"John has always had high-profile cases because he's really good," said Anne Bremner, a Seattle lawyer who was Browne's fifth wife. "But often in high-profile cases, they can be a platform for important discussions on broad issues. Being part of that public discussion and potential institutional changes is important to him."
Most recently, Browne represented Colton Harris-Moore, the Barefoot Bandit who stole airplanes, boats and cars during a two-year run from the law. By painting a picture of the thief as someone who had been neglected as a boy, Browne and his co-counsel persuaded a judge to give Harris-Moore a prison term at the low end of the sentencing range — seven years.
Browne was so persuasive the judge called the defendant "a triumph of the human spirit" simply because Harris-Moore grew up to be a thief rather than, say, a serial killer.
One of Browne's biggest cases involved Washington state's worst mass murder, the slaying of 13 people at a Seattle gambling club in 1983. At the end of the trial, Browne had the mother of his client, Benjamin Ng, bow to the jurors and ask them to spare his son from execution, recalled Bremner. Ng was sentenced to life in prison.
In the 1970s, Browne came to represent Bundy when he was under investigation for killings in Washington state. Bundy ultimately confessed to dozens of murders around the country and was executed in Florida's electric chair in 1989.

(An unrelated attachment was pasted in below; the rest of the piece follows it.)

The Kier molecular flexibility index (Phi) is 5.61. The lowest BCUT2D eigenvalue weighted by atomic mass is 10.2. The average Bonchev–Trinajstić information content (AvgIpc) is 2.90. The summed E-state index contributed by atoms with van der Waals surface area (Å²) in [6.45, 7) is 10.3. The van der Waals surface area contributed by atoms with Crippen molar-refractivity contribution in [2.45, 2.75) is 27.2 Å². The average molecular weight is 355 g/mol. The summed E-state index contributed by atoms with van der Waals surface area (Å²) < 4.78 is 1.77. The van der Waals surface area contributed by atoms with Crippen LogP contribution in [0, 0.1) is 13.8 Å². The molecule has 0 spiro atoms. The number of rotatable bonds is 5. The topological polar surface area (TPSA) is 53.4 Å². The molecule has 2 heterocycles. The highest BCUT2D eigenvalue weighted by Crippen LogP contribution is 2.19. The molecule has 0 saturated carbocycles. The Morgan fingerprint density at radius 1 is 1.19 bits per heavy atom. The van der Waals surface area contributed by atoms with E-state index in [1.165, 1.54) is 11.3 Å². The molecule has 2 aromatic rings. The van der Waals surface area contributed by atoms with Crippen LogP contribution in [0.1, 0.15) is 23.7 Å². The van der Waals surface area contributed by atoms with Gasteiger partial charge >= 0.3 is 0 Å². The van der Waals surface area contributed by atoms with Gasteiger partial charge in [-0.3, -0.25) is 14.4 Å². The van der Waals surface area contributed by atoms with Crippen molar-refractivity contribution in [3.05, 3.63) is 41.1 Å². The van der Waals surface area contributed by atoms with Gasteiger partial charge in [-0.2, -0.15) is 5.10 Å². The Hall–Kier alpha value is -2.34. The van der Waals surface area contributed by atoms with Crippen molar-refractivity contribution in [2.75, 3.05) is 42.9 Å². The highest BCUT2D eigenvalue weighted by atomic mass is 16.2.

A Tennessee native, Browne graduated from the University of Denver, then got his law degree in 1971. He worked as an assistant attorney general in Olympia, Wash., and then as chief trial attorney in the public defender's office in Seattle before entering private practice.
He has benefited from the assistance of a series of sharp associate lawyers, most recently Emma Scanlan, who has handled many of the nuts and bolts of their cases while leaving the public pronouncements to him.
So far, Browne is doing a good job countering the portrait of Bales that has emerged in leaks from anonymous U.S. officials, said Dan Conway, a former Marine and a military lawyer. But talking so much about his client — for example, saying that Bales remembers little about the attack — is risky, Conway said.
Military investigators have sole access to witnesses in Afghanistan and can start collecting evidence to contradict Browne's suggestion that the shootings may have been what psychiatrists call a dissociative event.
"You want to humanize your client, but you don't want to give away the whole playbook," Conway said.
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